The results of this phase Ib study led to the pivotal phase III KEYNOTE 426 study, comparing the efficacy and safety of pembrolizumab plus axitinib (P + A) to the control arm of single agent sunitinib. A total of 861 patients were randomized to either pembrolizumab 200 mg every 3 weeks plus axitinib 5 mg BID versus sunitinib 50 mg orally, 4 weeks on and 2 weeks off (standard schedule) [18]. The dual primary end points were OS and PFS across all IMDC risk groups. Secondary end points included ORR, DOR and safety. Patients were stratified by IMDC risk categories: 31% were favorable-, 56% intermediate- and 12.5% poor-risk. Four-hundred and twenty-nine patients in the P + A arm and 425 patients in the sunitinib arm received at least one dose of the assigned treatment with the median follow-up being 12.8 months.

Significantly longer median PFS of 15.1 months was seen in the combination arm versus 11.1 months with sunitinib (HR 0.69, 95% CI 0.57–0.84, P < 0.001). Overall survival was also significantly longer, with 89.9% (95% CI 86.4–92.4%) patients in P + A arm alive at 12 months compared with 78.3% (95% CI 66.3–77%) patients on sunitinib (HR 0.53, 95% CI 0.38–0.74, P < 0.0001). The median survival was not reached in either group. The ORR was higher in P + A arm, 59.3% (95% CI 54.5–63.9%) versus 35.7% (95% CI 31.1–40.4%) with sunitinib (P < 0.001); and CR rate was 5.8% in the P + A arm. The median DOR was not reached in the P + A group and was 15.2 months in the sunitinib group. The benefits of P + A combination with respect to OS and PFS were observed in all IMDC risk and PD–L1 expression categories. Ninety-eight percent patients in the P + A arm and 99.5% in the sunitinib arm developed TRAEs. Of these 75.8% patients developed≥grade 3 TRAEs in the P + A arm and 70.6% of the patients in the sunitinib arm. Diarrhea and hypertension was noted to be the most common TRAEs in both groups. Grade 3 or more TRAEs in >10% patients were hypertension and increased ALT levels in the P + A group and hypertension in the sunitinib group. Four of eleven (0.9%) patients died due to TRAEs in P + A arm while 7/15 (1.6%) patients died in sunitinib arm. Based on these results, pembrolizumab plus axitinib was approved by the FDA for the frontline treatment of mRCC patients regardless of IMDC risk group on April 19, 2019.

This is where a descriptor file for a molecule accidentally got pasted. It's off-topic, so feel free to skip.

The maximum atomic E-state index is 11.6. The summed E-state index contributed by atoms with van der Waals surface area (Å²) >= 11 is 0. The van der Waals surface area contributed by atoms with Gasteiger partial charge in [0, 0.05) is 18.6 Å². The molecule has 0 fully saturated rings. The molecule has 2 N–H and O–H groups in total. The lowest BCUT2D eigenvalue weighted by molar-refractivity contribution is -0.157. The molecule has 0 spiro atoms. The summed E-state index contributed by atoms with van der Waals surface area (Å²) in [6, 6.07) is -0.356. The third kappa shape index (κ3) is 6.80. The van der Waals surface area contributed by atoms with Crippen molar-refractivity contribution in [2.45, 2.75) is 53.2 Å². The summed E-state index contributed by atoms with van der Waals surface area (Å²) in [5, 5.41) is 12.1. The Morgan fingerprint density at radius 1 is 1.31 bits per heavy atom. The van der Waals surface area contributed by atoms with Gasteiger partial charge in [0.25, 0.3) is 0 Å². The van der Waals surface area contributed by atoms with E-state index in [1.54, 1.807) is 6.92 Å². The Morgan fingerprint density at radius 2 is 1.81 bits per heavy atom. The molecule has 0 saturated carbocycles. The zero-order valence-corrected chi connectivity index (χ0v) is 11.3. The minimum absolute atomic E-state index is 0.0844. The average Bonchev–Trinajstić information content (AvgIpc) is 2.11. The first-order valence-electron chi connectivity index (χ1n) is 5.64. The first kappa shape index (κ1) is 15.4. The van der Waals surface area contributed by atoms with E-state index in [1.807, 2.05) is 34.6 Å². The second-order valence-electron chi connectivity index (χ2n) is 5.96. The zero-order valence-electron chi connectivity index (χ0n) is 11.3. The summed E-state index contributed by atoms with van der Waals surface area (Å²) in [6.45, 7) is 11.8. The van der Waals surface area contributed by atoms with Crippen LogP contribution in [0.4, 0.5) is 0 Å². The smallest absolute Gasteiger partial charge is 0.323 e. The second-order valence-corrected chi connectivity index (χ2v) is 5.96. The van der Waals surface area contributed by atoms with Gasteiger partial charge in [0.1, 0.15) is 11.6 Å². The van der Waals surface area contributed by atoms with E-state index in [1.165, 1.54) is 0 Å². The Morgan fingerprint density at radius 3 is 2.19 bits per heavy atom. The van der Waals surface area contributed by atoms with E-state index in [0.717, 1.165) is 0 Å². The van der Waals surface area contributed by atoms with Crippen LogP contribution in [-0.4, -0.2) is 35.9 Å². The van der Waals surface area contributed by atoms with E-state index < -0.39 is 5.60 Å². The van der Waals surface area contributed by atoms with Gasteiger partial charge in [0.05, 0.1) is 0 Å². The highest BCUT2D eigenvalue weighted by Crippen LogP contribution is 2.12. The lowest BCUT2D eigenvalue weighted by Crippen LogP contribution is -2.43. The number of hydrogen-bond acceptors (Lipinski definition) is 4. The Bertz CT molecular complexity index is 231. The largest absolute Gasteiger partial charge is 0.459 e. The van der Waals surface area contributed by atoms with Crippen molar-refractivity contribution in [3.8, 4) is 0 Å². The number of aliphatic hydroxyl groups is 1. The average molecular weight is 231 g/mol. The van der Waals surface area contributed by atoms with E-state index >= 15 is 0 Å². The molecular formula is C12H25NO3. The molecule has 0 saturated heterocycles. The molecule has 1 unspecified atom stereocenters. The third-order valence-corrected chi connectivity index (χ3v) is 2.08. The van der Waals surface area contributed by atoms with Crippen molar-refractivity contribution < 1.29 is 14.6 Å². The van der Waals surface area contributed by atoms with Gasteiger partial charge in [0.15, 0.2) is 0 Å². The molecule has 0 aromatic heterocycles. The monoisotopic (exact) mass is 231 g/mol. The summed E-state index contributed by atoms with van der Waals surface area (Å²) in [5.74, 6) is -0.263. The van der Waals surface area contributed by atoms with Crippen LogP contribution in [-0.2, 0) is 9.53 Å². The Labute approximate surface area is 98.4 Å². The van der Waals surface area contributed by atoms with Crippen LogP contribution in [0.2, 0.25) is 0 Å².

Avelumab plus Axitinib

JAVELIN Renal 100 was an open-label, multi-center, dose-finding, and dose-expansion, phase Ib study combining avelumab with axitinib for the treatment naïve mRCC patients[19]. In the dose-finding phase, patients received axitinib 5 mg orally twice a day followed by avelumab 10 mg/kg intravenously every 2 weeks. The primary endpoint was DLT assessment in the first 4 weeks of treatment. Secondary endpoints included safety assessment, ORR, disease control rate (DCR), DOR, PFS, and OS.

A total of 55 patients were enrolled, 6 in the dose-finding cohort, and 49 in the expansion cohort. The MTD was established at avelumab 10 mg/kg intravenously every 2 weeks plus axitinib 5 mg orally twice a day. TRAEs were seen in 96% patients, with 58% developing grade 3–4 adverse events. Forty-two percent patients developed immune-mediated adverse events, with 9% having grade 3–4 severity. These included 29% with hypertension, and 7% each with high levels of ALT, amylase, lipase, and palmar-plantar erythrodysaesthesia syndrome. There was one case of treatment- related grade 5 autoimmune myocarditis. In the dose-finding cohort ORR was confirmed in 100% of the patients and 58% in the expansion cohort. Duration of response, PFS, and OS could not be assessed at the median follow-up of 52.1 weeks. Among PD–L1 positive patients (≥1% expression on tumor-associated immune cells), the ORR was 63% compared to 36% in <1% expression.

This was then followed by JAVELIN Renal 101, a pivotal phase III study comparing the combination of avelumab 10 mg/kg every 2 weeks plus axitinib 5 mg twice a day (A + A) versus single agent sunitinib 50 mg on a 4-week on, 2-week off standard dosing schedule in treatment naïve mRCC patients [20]. The primary endpoint was either PFS or OS among PD–L1 positive patients (≥1% positive staining of immune cells within tumor area). The secondary endpoints included PFS and OS regardless of PD–L1 expression, ORR and safety. A total of 886 patients were randomized with 442 to the A + A arm and 444 to the sunitinib arm. Sixty-three percent patients had PD–L1 positive tumors, of which 270 were in combination arm and 290 in sunitinib arm. Among patients with PD–L1 positive tumors, A + A had significantly longer median PFS of 13.8 months (95% CI 11.1 months-NE) compared to 7.2 months (95% CI 5.7–9.7 months) with sunitinib (HR 0.61, 95% CI 0.47–0.79, P < 0.001). The median PFS regardless of PD–L1 status was 13.8 months (95% CI 11.1 months-NE) with A + A arm versus 8.4 months (95% CI 6.9–11.1 months) with sunitinib (HR 0.69, 95% CI 0.56–0.84, P < 0.001). In the interim analysis, in PD–L1 positive patients, death from any cause was observed in 14.3% patients in A + A arm and 16.9% in sunitinib arm (HR 0.78, 95% CI 0.55–1.08, P = 0.14) during median follow up of 12 months and 11.5 months, respectively. The ORR in the PD–L1positive tumors was 55.2% (95% CI 49–61.2%) with A + A and 25.5% (95% CI 20.6–30.9%) with sunitinib. Complete responses were reported in 4.4% in the A + A arm and 2.1% in the sunitinib arm, respectively. Ninety-nine percent patients in A + A arm and 99.3% in sunitinib arm developed TRAEs. Of these 71.2% patients developed ≥ grade 3 TRAEs in A + A arm and 71.5% of the patients in the sunitinib arm.